So having that conversation, not when it's heated, like you get the credit card bill, and you go through and you see your partner just spending on all different things and you feel you feel heated, you feel not heard, you feel not respected. It's really having a conversation in a peaceful space where you can actually say, let’s just start understanding our money beliefs, let's talk about, how were you brought up around money? What does that mean to you? Let's talk about what we are trying to create. What does that freedom mean to us as a couple?

And start aligning your vision, start aligning the different stories, and they're quite powerful. The stories were terms. I'd say that brought up a lot of scarcity around money, mum and dad were really poor. And whenever I get money, I just spend it, because I've never had it. I've never understood accumulating money. because my family, we never accumulate money.

So when you actually get to the root cause of why people were acting in different ways, you create an understanding. And with that understanding, it supports intimacy in the relationship where you're showing vulnerability, and then you can actually start mapping out a playing game. So if I spend a little bit less, I've listened to you, if I'd spend a little bit less, that's gonna make you feel heard, and it's gonna make you feel safe. And the saver might say, Well, how about I start working on my beliefs around, I need to hold on to all the money, for whatever reason, whatever their limiting beliefs are, and start working together, in regard to honoring each other's sort of money beliefs, but actually working as a couple. Working in a partnership.

Christopher H. Loo, MD-PhD: Mhm, yeah. And then we're nearing time, and then you've given a lot of deep insights, especially deep inner work. And working with coaching clients you can hear some of the beliefs and frames that either propel or hold them back. How does one change their money story and then change their life?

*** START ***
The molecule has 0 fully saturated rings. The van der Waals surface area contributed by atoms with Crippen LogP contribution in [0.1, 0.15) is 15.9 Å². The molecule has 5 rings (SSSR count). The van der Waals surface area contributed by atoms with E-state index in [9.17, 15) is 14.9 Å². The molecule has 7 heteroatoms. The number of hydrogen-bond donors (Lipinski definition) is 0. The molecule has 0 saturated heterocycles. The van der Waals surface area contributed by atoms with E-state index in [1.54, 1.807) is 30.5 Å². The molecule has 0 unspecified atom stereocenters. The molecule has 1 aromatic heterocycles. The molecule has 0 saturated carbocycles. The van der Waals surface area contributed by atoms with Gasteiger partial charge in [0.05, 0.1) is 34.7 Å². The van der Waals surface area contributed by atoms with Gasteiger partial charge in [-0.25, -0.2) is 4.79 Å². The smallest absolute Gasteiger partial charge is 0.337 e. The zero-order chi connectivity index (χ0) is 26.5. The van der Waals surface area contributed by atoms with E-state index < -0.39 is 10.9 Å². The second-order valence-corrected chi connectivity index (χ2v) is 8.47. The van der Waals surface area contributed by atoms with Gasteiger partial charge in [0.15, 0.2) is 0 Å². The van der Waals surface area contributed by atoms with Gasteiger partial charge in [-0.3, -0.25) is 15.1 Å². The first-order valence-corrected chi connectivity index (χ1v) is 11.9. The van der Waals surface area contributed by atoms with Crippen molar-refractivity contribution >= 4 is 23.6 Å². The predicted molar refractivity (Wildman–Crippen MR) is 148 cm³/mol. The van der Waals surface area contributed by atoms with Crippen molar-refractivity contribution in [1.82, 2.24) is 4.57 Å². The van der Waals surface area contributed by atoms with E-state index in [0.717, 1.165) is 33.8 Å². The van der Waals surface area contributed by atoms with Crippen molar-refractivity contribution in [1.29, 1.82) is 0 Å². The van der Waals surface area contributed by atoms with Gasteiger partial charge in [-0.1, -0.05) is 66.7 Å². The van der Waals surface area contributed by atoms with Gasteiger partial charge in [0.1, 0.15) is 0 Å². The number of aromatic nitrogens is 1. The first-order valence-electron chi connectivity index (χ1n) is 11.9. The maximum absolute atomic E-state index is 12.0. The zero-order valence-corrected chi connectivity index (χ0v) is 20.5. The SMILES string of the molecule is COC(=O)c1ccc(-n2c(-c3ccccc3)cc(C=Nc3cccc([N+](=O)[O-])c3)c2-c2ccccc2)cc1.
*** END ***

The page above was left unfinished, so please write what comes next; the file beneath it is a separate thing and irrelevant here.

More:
Michael de Haan: With changing the money story, it's having an awareness of the money story. And we'll get back to that autopilot where people are just going through life, run by their programs, run by the subconscious. So consciously looking at where your money story is. And that can be quite vulnerable. And we always look at your mom and dad, how you were brought up, and they do their best job. So you just look at, well, that's one of the stories outside of saying how that's played out. For me, it was around making poor financial decisions, when I knew that they were poor. I look back, and there's a bit of shame around that. But then honoring that, saying, that was how I was brought up around money. This is how it's played out in my life around money. That's my money story. And here's what my future money story looks like. Here's what my future self looks like.

Christopher H. Loo, MD-PhD: Yeah, that's very powerful. Well, you've given a lot of great insights. And I really enjoyed this conversation. Actually I had a lot of deep insights about myself. I know a lot of people are interested in contacting you and working with you or visiting you, how can they do that?

Michael de Haan: There's something on my website, which is They can organize a 30 minute meeting, just to really start that awareness that sort of digging a bit deeper around what that looks like for them. And it's in a very safe environment. I do have, as I said, one of the most powerful tools that I offer clients is their financial wellness scorecard. So I can send the links through to you because they can do that in their own time. So they can get an idea and start looking at some of the transformational tools that are available through that scorecard application. So that's a really good starting point, Chris.

Christopher H. Loo, MD-PhD: Yeah, yeah, definitely. And for all the listeners out there, Michael's links in his bio, and all of his resources will be included in the show notes. So, Mike, thanks so much for coming on the show. It's been a pleasure having you and we look forward to hearing from you again.

Michael de Haan: Thank you for having me. I really enjoyed it. Thank you.

Christopher H. Loo, MD-PhD: Many thanks again for being here. If you’re new, you can find me online at Christopher H. Loo, MD-PhD, where I have links to other episodes or links to online resources that will support you on your financial literacy journey. I’ll see you there in on next week’s show. While I bring you thoroughly vetted information on this show regarding a variety of financial topics, I cannot promise you a one size fits all solution. This is why I caution you to continue to learn. Educate yourself and seek professional advice unique to your situation. If you want to talk to me, I welcome it. Please reach out via my website or email at I read and personally respond to all of my emails. Talk soon!


Editor's note: This transcript has been edited for brevity and clarity.